Gov. Pat Quinn today signed a bill legalizing the use of marijuana for medical purposes in Illinois that supporters say is the strictest in the nation.
Jim Champion, a military veteran from Somonauk who suffers from multiple sclerosis, joined the governor at a bill signing ceremony at the University of Chicago. He told of the relief he gets from marijuana, which his wife indicated allows him to more than cut in half the number of pills he takes. Champion said he is glad he’ll soon no longer be violating the law to get pain relief.
The law takes effect Jan. 1, but state regulators are likely to need months to come up with the rules. That means it could be until next summer before those suffering from 42 illnesses including cancer, AIDS and multiple sclerosis can legally seek relief through marijuana.
Under the new law, a person could be prescribed no more than 2.5 ounces of marijuana over two weeks. That’s enough to fill two small sandwich bags. In addition, the prescribing doctor must have a prior and ongoing medical relationship with the patient. And a doctor must find that the patient has one of a few dozen serious or chronic conditions for the marijuana to be prescribed.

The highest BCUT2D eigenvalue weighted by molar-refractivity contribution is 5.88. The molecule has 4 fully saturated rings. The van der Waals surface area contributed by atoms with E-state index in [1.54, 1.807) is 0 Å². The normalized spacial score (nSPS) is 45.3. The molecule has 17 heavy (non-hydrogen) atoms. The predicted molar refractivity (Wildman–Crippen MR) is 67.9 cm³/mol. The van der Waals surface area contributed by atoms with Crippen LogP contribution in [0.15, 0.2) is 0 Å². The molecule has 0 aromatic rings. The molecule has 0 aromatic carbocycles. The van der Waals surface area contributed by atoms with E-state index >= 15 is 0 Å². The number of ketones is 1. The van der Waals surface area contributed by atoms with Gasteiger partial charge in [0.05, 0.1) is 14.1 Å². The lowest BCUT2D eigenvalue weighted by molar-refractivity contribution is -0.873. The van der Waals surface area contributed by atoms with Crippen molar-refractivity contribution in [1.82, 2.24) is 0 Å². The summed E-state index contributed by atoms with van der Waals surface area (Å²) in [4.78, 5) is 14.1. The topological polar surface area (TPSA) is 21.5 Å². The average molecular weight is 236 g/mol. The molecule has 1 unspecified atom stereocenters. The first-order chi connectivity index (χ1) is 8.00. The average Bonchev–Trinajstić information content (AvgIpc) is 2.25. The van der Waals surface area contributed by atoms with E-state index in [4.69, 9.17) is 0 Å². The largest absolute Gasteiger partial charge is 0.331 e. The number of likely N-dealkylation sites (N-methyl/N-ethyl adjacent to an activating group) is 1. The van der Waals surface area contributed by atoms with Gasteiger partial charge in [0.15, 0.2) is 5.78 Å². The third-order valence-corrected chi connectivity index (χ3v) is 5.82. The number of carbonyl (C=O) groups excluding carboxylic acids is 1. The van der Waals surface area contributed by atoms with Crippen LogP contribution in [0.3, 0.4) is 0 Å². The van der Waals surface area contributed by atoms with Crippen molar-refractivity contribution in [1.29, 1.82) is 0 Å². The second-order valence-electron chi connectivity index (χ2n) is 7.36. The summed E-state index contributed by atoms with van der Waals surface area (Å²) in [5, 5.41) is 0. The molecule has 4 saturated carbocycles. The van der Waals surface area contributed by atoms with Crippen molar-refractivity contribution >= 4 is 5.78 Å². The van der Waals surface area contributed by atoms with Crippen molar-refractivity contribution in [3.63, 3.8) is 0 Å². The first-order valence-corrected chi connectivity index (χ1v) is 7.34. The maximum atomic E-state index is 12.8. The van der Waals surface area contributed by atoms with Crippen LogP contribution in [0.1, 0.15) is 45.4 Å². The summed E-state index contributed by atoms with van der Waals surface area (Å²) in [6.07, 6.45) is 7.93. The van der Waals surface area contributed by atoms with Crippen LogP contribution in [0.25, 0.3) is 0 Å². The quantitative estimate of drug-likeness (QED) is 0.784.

Patients would have to buy the marijuana from one of 60 dispensing centers throughout the state and would not be allowed to legally grow their own. Workers at dispensing centers would undergo criminal background checks, the stores would be under round-the-clock camera surveillance and users would carry cards that indicate how much they had bought to prevent stockpiling.
Marijuana would be grown inside 22 cultivation centers registered with the state.
– Read the entire article at The Chicago Tribune.